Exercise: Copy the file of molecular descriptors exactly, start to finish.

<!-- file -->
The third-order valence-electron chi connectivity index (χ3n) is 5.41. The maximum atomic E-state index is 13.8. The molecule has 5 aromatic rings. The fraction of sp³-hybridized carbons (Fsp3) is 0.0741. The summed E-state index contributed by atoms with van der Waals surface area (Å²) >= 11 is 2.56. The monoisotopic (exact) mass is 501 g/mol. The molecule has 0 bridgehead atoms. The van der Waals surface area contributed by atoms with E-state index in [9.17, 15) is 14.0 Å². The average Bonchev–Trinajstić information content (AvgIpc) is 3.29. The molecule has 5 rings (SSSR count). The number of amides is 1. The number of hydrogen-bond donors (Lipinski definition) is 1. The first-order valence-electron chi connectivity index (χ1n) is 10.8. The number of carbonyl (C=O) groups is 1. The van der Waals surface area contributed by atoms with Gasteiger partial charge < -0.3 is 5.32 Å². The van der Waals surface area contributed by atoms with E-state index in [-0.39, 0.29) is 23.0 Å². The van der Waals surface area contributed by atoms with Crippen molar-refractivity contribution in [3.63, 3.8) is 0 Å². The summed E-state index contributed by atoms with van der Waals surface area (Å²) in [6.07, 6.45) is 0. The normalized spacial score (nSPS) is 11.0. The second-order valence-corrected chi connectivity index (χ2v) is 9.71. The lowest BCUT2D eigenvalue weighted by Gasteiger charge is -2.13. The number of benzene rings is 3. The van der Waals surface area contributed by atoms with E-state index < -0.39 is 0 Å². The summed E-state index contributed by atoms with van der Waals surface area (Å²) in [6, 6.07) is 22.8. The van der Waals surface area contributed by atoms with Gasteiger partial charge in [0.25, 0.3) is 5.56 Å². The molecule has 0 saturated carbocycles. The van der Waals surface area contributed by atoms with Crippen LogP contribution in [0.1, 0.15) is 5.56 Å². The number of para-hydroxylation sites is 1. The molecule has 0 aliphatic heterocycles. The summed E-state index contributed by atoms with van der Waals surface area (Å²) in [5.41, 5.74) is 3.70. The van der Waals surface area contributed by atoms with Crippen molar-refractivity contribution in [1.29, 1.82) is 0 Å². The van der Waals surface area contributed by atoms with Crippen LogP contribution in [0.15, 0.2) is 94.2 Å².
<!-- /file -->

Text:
The third-order valence-electron chi connectivity index (χ3n) is 5.41. The maximum atomic E-state index is 13.8. The molecule has 5 aromatic rings. The fraction of sp³-hybridized carbons (Fsp3) is 0.0741. The summed E-state index contributed by atoms with van der Waals surface area (Å²) >= 11 is 2.56. The monoisotopic (exact) mass is 501 g/mol. The molecule has 0 bridgehead atoms. The van der Waals surface area contributed by atoms with E-state index in [9.17, 15) is 14.0 Å². The average Bonchev–Trinajstić information content (AvgIpc) is 3.29. The molecule has 5 rings (SSSR count). The number of amides is 1. The number of hydrogen-bond donors (Lipinski definition) is 1. The first-order valence-electron chi connectivity index (χ1n) is 10.8. The number of carbonyl (C=O) groups is 1. The van der Waals surface area contributed by atoms with Gasteiger partial charge < -0.3 is 5.32 Å². The van der Waals surface area contributed by atoms with E-state index in [-0.39, 0.29) is 23.0 Å². The van der Waals surface area contributed by atoms with Crippen molar-refractivity contribution in [3.63, 3.8) is 0 Å². The summed E-state index contributed by atoms with van der Waals surface area (Å²) in [6.07, 6.45) is 0. The normalized spacial score (nSPS) is 11.0. The second-order valence-corrected chi connectivity index (χ2v) is 9.71. The lowest BCUT2D eigenvalue weighted by Gasteiger charge is -2.13. The number of benzene rings is 3. The van der Waals surface area contributed by atoms with E-state index < -0.39 is 0 Å². The summed E-state index contributed by atoms with van der Waals surface area (Å²) in [6, 6.07) is 22.8. The van der Waals surface area contributed by atoms with Gasteiger partial charge in [0.25, 0.3) is 5.56 Å². The molecule has 0 saturated carbocycles. The van der Waals surface area contributed by atoms with Crippen LogP contribution in [0.1, 0.15) is 5.56 Å². The number of para-hydroxylation sites is 1. The molecule has 0 aliphatic heterocycles. The summed E-state index contributed by atoms with van der Waals surface area (Å²) in [5.41, 5.74) is 3.70. The van der Waals surface area contributed by atoms with Crippen molar-refractivity contribution in [1.29, 1.82) is 0 Å². The van der Waals surface area contributed by atoms with Crippen LogP contribution in [0.15, 0.2) is 94.2 Å².